by Caitlin Caminade, Precious Blood Volunteer Alumna (2019-2020)
It was the strangest thing to land back in my hometown after the conclusion of my service year earlier this summer, and to find that I felt like a stranger in a place that was once familiar. I have experienced so much personal and spiritual growth since I last lived here as a teenager, especially within the past year, and current events have only highlighted the differences between who I was then and who I am now. The combined effect of this global pandemic, renewed conversations about racial justice, and tensions of this election year is that there has never been a better time to reflect on our values and actions. For myself, the contemplation was not easy, but it allowed me to see my hometown with new eyes.
It occurred to me that in order to continue living out the values I gained from my volunteer year, seeking out community ought to be one of my priorities. After reconnecting with an old friend, she encour- aged me to come to daily Mass with her. It was after a Mass in August that we ran into Father Carl, the chaplain of campus ministry for the nearby university. Thanks to him, we were able to find other like-minded young adults who were yearning for community, and we began a (virtual) Bible study about the Spiritual and Corporal Works of Mercy. This study and recent events have caused me to ruminate on a certain question: how do we look after our neighbor? I believe that most of the conflicts of today come from disagreements about the answer to this question.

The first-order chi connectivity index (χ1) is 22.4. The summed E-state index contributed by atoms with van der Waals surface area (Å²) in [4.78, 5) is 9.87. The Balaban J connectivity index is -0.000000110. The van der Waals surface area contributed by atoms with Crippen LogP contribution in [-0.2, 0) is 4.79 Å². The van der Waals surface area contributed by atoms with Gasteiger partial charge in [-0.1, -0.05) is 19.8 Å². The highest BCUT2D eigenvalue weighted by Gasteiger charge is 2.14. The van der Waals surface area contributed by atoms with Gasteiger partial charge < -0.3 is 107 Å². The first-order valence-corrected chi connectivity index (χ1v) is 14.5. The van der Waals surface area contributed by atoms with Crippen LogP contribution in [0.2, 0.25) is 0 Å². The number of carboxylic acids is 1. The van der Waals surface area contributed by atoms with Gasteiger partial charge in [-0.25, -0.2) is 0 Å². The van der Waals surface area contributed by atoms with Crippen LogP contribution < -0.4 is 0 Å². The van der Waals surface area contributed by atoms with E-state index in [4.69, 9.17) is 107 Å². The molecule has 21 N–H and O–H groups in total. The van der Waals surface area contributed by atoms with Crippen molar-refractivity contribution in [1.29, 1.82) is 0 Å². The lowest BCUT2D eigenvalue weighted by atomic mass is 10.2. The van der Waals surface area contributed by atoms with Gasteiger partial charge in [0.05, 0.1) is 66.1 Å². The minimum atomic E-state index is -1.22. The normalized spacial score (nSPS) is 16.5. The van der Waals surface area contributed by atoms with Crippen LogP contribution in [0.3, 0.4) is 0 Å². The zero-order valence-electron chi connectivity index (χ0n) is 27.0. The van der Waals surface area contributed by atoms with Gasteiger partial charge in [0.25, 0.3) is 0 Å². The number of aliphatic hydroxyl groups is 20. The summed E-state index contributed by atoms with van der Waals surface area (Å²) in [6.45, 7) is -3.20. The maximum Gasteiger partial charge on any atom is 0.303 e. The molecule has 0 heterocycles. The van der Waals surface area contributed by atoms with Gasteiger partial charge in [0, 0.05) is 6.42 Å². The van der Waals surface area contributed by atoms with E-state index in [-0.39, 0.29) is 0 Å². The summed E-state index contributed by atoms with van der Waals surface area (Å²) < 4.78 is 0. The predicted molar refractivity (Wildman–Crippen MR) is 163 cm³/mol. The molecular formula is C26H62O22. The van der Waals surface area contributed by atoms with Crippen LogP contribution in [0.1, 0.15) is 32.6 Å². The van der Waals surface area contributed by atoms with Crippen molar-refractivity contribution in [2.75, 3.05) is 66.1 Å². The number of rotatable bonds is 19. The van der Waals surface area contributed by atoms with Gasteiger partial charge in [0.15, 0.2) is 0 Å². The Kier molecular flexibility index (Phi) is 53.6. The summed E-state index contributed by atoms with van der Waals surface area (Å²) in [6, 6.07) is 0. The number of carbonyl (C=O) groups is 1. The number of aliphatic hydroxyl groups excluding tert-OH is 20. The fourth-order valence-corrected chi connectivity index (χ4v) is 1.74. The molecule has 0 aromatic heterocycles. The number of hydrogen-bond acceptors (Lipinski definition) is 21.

In our study, we recently read the parable of the Good Samaritan, and my friend shared a reflection that challenged me to see a new perspective. Of course I would like to see myself in the role of the Samaritan who acts with mercy and generosity. Several times in my life, I have also been like the traveler, in desperate need of mercy. But certainly I have also been like the Jewish priest and the Levite, turning a blind eye to those in need. The call to be a neighbor comes every day, not just the days when we encounter someone in desperate need. So now the question I ask myself is: whose neighbor can I be, here and now?
For myself and the people in my Bible study, we have had to be creative about ways to put our lessons into action because of the restrictions of the pandemic. We’re writing to residents of a local nursing home, donating items to the Catholic Charities resource center, and having sometimes difficult discussions in our circles of influence about how to push for justice for all through electing officials who uphold the values of our faith. Through the support and challenge of this community, I’ve found hope in the other young people around me that even in times of difficulty we can always discern the next right thing to do.
I am also especially grateful for the experiences and skills I gained from the Precious Blood Volunteer program and that I am able to share them with my community now. It has helped me bridge the past and present versions of myself. And since we have no way of knowing what joys or pains the rest of this strange year will contain, I am glad I have a community to journey with.
This reflection originally appeared in the October 2020 edition of the “New Wine Press.”